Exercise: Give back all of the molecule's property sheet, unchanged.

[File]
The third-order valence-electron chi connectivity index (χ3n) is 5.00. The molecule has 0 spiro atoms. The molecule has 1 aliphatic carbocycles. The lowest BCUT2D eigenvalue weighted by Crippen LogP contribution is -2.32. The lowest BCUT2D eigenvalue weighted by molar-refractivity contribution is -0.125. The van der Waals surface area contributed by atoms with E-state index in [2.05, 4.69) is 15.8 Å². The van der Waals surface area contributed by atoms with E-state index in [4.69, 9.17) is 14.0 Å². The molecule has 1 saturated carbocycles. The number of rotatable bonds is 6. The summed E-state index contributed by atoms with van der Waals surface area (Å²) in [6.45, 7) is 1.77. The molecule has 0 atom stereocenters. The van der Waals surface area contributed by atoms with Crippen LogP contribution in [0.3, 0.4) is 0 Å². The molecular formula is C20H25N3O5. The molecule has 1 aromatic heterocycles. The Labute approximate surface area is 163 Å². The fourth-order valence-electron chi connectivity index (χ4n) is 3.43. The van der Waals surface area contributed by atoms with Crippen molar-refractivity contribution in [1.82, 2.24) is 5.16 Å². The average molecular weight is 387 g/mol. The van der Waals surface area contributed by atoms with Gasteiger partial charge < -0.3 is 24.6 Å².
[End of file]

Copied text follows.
The third-order valence-electron chi connectivity index (χ3n) is 5.00. The molecule has 0 spiro atoms. The molecule has 1 aliphatic carbocycles. The lowest BCUT2D eigenvalue weighted by Crippen LogP contribution is -2.32. The lowest BCUT2D eigenvalue weighted by molar-refractivity contribution is -0.125. The van der Waals surface area contributed by atoms with E-state index in [2.05, 4.69) is 15.8 Å². The van der Waals surface area contributed by atoms with E-state index in [4.69, 9.17) is 14.0 Å². The molecule has 1 saturated carbocycles. The number of rotatable bonds is 6. The summed E-state index contributed by atoms with van der Waals surface area (Å²) in [6.45, 7) is 1.77. The molecule has 0 atom stereocenters. The van der Waals surface area contributed by atoms with Crippen LogP contribution in [0.3, 0.4) is 0 Å². The molecular formula is C20H25N3O5. The molecule has 1 aromatic heterocycles. The Labute approximate surface area is 163 Å². The fourth-order valence-electron chi connectivity index (χ4n) is 3.43. The van der Waals surface area contributed by atoms with Crippen molar-refractivity contribution in [1.82, 2.24) is 5.16 Å². The average molecular weight is 387 g/mol. The van der Waals surface area contributed by atoms with Gasteiger partial charge < -0.3 is 24.6 Å².